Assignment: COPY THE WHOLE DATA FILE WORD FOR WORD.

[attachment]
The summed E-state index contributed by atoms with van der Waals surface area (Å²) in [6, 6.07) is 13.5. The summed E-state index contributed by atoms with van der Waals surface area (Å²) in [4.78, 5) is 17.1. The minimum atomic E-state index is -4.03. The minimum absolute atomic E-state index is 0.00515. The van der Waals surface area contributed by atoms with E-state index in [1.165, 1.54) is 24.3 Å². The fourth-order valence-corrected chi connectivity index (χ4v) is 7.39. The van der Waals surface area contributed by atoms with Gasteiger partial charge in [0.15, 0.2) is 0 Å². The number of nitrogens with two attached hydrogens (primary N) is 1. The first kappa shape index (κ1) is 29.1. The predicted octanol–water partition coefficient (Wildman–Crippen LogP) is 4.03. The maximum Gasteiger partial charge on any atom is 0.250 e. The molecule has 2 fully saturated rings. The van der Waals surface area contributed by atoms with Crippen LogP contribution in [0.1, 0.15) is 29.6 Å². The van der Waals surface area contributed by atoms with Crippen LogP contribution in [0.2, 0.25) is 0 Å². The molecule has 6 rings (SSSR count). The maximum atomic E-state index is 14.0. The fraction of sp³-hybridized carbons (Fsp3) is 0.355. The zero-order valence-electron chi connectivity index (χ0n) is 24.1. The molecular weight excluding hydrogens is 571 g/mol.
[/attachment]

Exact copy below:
The summed E-state index contributed by atoms with van der Waals surface area (Å²) in [6, 6.07) is 13.5. The summed E-state index contributed by atoms with van der Waals surface area (Å²) in [4.78, 5) is 17.1. The minimum atomic E-state index is -4.03. The minimum absolute atomic E-state index is 0.00515. The van der Waals surface area contributed by atoms with E-state index in [1.165, 1.54) is 24.3 Å². The fourth-order valence-corrected chi connectivity index (χ4v) is 7.39. The van der Waals surface area contributed by atoms with Gasteiger partial charge in [0.15, 0.2) is 0 Å². The number of nitrogens with two attached hydrogens (primary N) is 1. The first kappa shape index (κ1) is 29.1. The predicted octanol–water partition coefficient (Wildman–Crippen LogP) is 4.03. The maximum Gasteiger partial charge on any atom is 0.250 e. The molecule has 2 fully saturated rings. The van der Waals surface area contributed by atoms with Crippen LogP contribution in [0.1, 0.15) is 29.6 Å². The van der Waals surface area contributed by atoms with Crippen LogP contribution in [0.2, 0.25) is 0 Å². The molecule has 6 rings (SSSR count). The maximum atomic E-state index is 14.0. The fraction of sp³-hybridized carbons (Fsp3) is 0.355. The zero-order valence-electron chi connectivity index (χ0n) is 24.1. The molecular weight excluding hydrogens is 571 g/mol.